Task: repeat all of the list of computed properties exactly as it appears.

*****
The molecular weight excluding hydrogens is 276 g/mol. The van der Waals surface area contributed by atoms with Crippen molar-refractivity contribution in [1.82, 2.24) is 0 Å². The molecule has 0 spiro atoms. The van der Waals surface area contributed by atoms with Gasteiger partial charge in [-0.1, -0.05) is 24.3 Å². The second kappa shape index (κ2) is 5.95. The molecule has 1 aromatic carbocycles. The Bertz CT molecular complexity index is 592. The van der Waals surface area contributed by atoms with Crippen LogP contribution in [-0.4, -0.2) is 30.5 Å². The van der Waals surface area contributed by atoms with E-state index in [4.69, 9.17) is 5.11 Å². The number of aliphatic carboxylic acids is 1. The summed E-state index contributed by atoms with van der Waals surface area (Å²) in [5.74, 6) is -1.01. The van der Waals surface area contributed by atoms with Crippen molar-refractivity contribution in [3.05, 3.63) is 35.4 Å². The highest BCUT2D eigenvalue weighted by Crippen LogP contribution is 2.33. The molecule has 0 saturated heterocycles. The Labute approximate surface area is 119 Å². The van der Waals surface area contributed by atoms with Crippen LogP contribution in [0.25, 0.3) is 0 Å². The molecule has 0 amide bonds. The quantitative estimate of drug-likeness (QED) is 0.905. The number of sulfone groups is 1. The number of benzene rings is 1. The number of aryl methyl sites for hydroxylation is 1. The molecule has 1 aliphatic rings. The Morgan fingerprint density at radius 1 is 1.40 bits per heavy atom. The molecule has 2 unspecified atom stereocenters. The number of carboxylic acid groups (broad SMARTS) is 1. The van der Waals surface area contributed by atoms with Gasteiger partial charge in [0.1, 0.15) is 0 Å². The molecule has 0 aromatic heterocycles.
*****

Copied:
The molecular weight excluding hydrogens is 276 g/mol. The van der Waals surface area contributed by atoms with Crippen molar-refractivity contribution in [1.82, 2.24) is 0 Å². The molecule has 0 spiro atoms. The van der Waals surface area contributed by atoms with Gasteiger partial charge in [-0.1, -0.05) is 24.3 Å². The second kappa shape index (κ2) is 5.95. The molecule has 1 aromatic carbocycles. The Bertz CT molecular complexity index is 592. The van der Waals surface area contributed by atoms with Crippen LogP contribution in [-0.4, -0.2) is 30.5 Å². The van der Waals surface area contributed by atoms with E-state index in [4.69, 9.17) is 5.11 Å². The number of aliphatic carboxylic acids is 1. The summed E-state index contributed by atoms with van der Waals surface area (Å²) in [5.74, 6) is -1.01. The van der Waals surface area contributed by atoms with Crippen molar-refractivity contribution in [3.05, 3.63) is 35.4 Å². The highest BCUT2D eigenvalue weighted by Crippen LogP contribution is 2.33. The molecule has 0 saturated heterocycles. The Labute approximate surface area is 119 Å². The van der Waals surface area contributed by atoms with Crippen LogP contribution in [0.25, 0.3) is 0 Å². The molecule has 0 amide bonds. The quantitative estimate of drug-likeness (QED) is 0.905. The number of sulfone groups is 1. The number of benzene rings is 1. The number of aryl methyl sites for hydroxylation is 1. The molecule has 1 aliphatic rings. The Morgan fingerprint density at radius 1 is 1.40 bits per heavy atom. The molecule has 2 unspecified atom stereocenters. The number of carboxylic acid groups (broad SMARTS) is 1. The van der Waals surface area contributed by atoms with Gasteiger partial charge in [0.1, 0.15) is 0 Å². The molecule has 0 aromatic heterocycles.